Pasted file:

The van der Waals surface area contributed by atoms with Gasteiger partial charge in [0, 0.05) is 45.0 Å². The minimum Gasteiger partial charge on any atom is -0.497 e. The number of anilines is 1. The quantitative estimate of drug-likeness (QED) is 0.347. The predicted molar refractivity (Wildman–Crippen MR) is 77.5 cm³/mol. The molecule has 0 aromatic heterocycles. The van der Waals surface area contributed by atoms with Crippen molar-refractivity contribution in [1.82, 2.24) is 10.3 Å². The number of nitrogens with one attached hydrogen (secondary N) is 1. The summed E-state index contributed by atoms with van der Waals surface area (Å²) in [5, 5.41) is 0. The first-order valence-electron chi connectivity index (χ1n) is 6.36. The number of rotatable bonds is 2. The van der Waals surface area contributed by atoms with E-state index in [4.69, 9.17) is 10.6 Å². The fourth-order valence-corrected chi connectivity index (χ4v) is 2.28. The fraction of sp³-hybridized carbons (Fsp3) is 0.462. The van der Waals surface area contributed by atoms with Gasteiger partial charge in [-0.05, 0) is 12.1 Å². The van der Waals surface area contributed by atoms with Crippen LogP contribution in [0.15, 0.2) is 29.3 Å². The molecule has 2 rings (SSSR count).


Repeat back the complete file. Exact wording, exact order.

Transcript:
The van der Waals surface area contributed by atoms with Gasteiger partial charge in [0, 0.05) is 45.0 Å². The minimum Gasteiger partial charge on any atom is -0.497 e. The number of anilines is 1. The quantitative estimate of drug-likeness (QED) is 0.347. The predicted molar refractivity (Wildman–Crippen MR) is 77.5 cm³/mol. The molecule has 0 aromatic heterocycles. The van der Waals surface area contributed by atoms with Crippen molar-refractivity contribution in [1.82, 2.24) is 10.3 Å². The number of nitrogens with one attached hydrogen (secondary N) is 1. The summed E-state index contributed by atoms with van der Waals surface area (Å²) in [5, 5.41) is 0. The first-order valence-electron chi connectivity index (χ1n) is 6.36. The number of rotatable bonds is 2. The van der Waals surface area contributed by atoms with E-state index in [4.69, 9.17) is 10.6 Å². The fourth-order valence-corrected chi connectivity index (χ4v) is 2.28. The fraction of sp³-hybridized carbons (Fsp3) is 0.462. The van der Waals surface area contributed by atoms with Gasteiger partial charge in [-0.05, 0) is 12.1 Å². The van der Waals surface area contributed by atoms with Crippen LogP contribution in [0.15, 0.2) is 29.3 Å². The molecule has 2 rings (SSSR count).